Cash & Liquidity Management

Optimising working capital in the credit crunch

Published: Nov 2008

In order to address economic concerns, the Chinese authorities adopted a more stringent monetary policy during the first half of 2008 and as a result, liquidity became scarcer. Recent market turmoil has seen a shift towards a looser policy, but the effects of this loosening are yet to filter through. Consequently, companies are more focused than ever on managing working capital effectively in order to reduce funding requirements and put excess cash to good use.

Economic background

While China’s strong economic growth in recent years has provided a number of opportunities, concerns have been growing that the economy is overheating. A key issue is inflation, which rose dramatically in late 2007 and early 2008, with the Consumer Price Index (CPI) reaching a peak of 8.7% in February 2008 – the highest level for 12 years and far exceeding the central bank’s target of 4.8% for 2008.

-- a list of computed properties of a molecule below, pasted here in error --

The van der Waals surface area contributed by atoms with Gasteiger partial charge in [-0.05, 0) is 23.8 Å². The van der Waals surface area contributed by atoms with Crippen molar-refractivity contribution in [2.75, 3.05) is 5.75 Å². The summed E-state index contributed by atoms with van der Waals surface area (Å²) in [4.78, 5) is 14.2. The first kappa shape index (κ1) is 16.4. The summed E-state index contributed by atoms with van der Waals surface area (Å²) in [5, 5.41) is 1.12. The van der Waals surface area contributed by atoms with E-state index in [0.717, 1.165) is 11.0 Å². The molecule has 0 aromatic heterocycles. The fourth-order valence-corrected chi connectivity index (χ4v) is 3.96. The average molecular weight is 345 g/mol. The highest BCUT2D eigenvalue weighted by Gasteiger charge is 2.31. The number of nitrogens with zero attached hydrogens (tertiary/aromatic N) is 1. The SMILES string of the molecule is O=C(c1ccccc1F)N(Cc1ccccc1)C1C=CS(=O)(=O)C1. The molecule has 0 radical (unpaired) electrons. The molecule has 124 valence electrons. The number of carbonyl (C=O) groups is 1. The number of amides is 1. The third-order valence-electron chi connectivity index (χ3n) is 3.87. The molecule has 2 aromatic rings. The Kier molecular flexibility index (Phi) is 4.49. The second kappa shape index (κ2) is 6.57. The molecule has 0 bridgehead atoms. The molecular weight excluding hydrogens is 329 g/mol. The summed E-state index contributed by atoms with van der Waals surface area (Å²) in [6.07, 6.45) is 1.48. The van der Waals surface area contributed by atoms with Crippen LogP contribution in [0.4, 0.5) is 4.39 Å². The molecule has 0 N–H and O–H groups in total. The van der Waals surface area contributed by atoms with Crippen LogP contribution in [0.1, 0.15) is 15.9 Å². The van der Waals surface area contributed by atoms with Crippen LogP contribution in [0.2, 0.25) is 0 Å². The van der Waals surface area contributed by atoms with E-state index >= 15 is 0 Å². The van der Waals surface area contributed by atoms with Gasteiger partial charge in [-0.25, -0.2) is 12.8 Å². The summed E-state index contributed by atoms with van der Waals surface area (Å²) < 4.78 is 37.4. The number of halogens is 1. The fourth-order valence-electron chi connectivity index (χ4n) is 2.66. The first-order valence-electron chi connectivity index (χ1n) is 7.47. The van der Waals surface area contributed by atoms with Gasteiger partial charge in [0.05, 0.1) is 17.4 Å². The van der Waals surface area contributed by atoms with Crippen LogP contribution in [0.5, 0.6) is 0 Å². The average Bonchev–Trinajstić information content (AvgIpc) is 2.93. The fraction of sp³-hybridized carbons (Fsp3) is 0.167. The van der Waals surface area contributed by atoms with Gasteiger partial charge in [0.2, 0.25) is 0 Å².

China’s trade surplus has also been causing concern, creating pressure for the RMB to appreciate. Currency appreciation has been further driven by the creation of around 12m new private sector jobs in 2007. Given China’s export-driven economy, currency appreciation could have an adverse impact by making exports less competitive. Meanwhile the creation of asset bubbles (ie dramatic increases in asset prices) in the stock market, property market and other industries also prompted action from the authorities. This is of concern because such bubbles are liable to burst or deflate when market conditions become less hospitable.

Regulatory response

In response to these issues, the central bank moved from a ‘prudent’ to a ‘tight’ monetary policy in December 2007. This has been manifested in a number of different actions:

  • Interest rates.

    In order to tackle inflation, the People’s Bank of China (PBOC) has repeatedly raised interest rates. The 2006 short-term borrowing rate of 5.85% was successively lifted to 7.47% before being cut to 7.20% in September 2008. The one-year deposit rate has likewise been raised from 2.25% in 2006 to the current rate of 4.14%. In contrast, interest rates previously stood unchanged for nine years until 2004.